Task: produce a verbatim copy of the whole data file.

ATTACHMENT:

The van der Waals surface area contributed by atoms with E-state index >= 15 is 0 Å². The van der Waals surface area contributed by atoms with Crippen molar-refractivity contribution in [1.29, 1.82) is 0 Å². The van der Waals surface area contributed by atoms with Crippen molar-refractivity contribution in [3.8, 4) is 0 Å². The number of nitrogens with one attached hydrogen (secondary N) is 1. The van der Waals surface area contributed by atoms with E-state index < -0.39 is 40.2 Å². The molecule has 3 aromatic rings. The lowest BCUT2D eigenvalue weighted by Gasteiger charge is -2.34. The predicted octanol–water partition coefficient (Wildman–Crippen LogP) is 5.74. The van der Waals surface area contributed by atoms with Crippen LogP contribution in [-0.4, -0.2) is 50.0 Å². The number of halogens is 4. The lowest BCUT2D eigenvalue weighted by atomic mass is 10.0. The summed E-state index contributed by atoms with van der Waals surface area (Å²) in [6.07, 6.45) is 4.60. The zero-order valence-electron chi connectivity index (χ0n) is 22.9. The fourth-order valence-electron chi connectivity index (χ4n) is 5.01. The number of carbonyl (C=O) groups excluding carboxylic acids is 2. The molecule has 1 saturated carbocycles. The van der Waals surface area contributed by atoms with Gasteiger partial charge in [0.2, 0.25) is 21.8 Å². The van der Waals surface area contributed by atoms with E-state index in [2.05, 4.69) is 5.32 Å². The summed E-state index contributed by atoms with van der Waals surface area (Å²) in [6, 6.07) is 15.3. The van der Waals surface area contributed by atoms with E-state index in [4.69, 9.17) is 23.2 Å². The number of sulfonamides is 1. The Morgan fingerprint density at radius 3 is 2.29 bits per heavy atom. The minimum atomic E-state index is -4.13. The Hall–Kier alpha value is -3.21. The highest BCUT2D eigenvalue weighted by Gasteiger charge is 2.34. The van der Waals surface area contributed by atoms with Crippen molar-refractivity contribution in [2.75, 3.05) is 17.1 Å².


The van der Waals surface area contributed by atoms with E-state index >= 15 is 0 Å². The van der Waals surface area contributed by atoms with Crippen molar-refractivity contribution in [1.29, 1.82) is 0 Å². The van der Waals surface area contributed by atoms with Crippen molar-refractivity contribution in [3.8, 4) is 0 Å². The number of nitrogens with one attached hydrogen (secondary N) is 1. The van der Waals surface area contributed by atoms with E-state index < -0.39 is 40.2 Å². The molecule has 3 aromatic rings. The lowest BCUT2D eigenvalue weighted by Gasteiger charge is -2.34. The predicted octanol–water partition coefficient (Wildman–Crippen LogP) is 5.74. The van der Waals surface area contributed by atoms with Crippen LogP contribution in [-0.4, -0.2) is 50.0 Å². The number of halogens is 4. The lowest BCUT2D eigenvalue weighted by atomic mass is 10.0. The summed E-state index contributed by atoms with van der Waals surface area (Å²) in [6.07, 6.45) is 4.60. The zero-order valence-electron chi connectivity index (χ0n) is 22.9. The fourth-order valence-electron chi connectivity index (χ4n) is 5.01. The number of carbonyl (C=O) groups excluding carboxylic acids is 2. The molecule has 1 saturated carbocycles. The van der Waals surface area contributed by atoms with Gasteiger partial charge in [0.2, 0.25) is 21.8 Å². The van der Waals surface area contributed by atoms with E-state index in [2.05, 4.69) is 5.32 Å². The summed E-state index contributed by atoms with van der Waals surface area (Å²) in [6, 6.07) is 15.3. The van der Waals surface area contributed by atoms with E-state index in [4.69, 9.17) is 23.2 Å². The number of sulfonamides is 1. The Morgan fingerprint density at radius 3 is 2.29 bits per heavy atom. The minimum atomic E-state index is -4.13. The Hall–Kier alpha value is -3.21. The highest BCUT2D eigenvalue weighted by Gasteiger charge is 2.34. The van der Waals surface area contributed by atoms with Crippen molar-refractivity contribution in [2.75, 3.05) is 17.1 Å².